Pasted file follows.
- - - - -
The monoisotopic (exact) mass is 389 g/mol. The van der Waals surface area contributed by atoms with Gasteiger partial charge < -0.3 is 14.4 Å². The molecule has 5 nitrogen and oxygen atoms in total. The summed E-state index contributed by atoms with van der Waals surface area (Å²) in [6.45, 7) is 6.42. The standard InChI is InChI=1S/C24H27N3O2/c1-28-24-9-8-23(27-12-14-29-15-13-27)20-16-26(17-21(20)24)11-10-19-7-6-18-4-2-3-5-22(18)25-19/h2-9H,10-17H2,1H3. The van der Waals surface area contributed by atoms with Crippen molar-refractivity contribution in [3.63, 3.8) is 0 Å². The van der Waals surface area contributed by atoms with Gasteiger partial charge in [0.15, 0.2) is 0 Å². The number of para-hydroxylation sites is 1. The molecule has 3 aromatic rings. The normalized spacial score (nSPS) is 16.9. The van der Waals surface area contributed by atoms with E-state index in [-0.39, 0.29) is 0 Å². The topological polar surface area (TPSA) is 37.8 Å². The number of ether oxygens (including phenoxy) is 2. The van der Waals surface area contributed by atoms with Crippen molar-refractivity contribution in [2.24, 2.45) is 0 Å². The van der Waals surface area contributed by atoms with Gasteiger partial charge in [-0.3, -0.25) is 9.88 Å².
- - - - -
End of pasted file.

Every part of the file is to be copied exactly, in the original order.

The monoisotopic (exact) mass is 389 g/mol. The van der Waals surface area contributed by atoms with Gasteiger partial charge < -0.3 is 14.4 Å². The molecule has 5 nitrogen and oxygen atoms in total. The summed E-state index contributed by atoms with van der Waals surface area (Å²) in [6.45, 7) is 6.42. The standard InChI is InChI=1S/C24H27N3O2/c1-28-24-9-8-23(27-12-14-29-15-13-27)20-16-26(17-21(20)24)11-10-19-7-6-18-4-2-3-5-22(18)25-19/h2-9H,10-17H2,1H3. The van der Waals surface area contributed by atoms with Crippen molar-refractivity contribution in [3.63, 3.8) is 0 Å². The van der Waals surface area contributed by atoms with Gasteiger partial charge in [0.15, 0.2) is 0 Å². The number of para-hydroxylation sites is 1. The molecule has 3 aromatic rings. The normalized spacial score (nSPS) is 16.9. The van der Waals surface area contributed by atoms with E-state index in [-0.39, 0.29) is 0 Å². The topological polar surface area (TPSA) is 37.8 Å². The number of ether oxygens (including phenoxy) is 2. The van der Waals surface area contributed by atoms with Crippen molar-refractivity contribution in [2.24, 2.45) is 0 Å². The van der Waals surface area contributed by atoms with Gasteiger partial charge in [-0.3, -0.25) is 9.88 Å².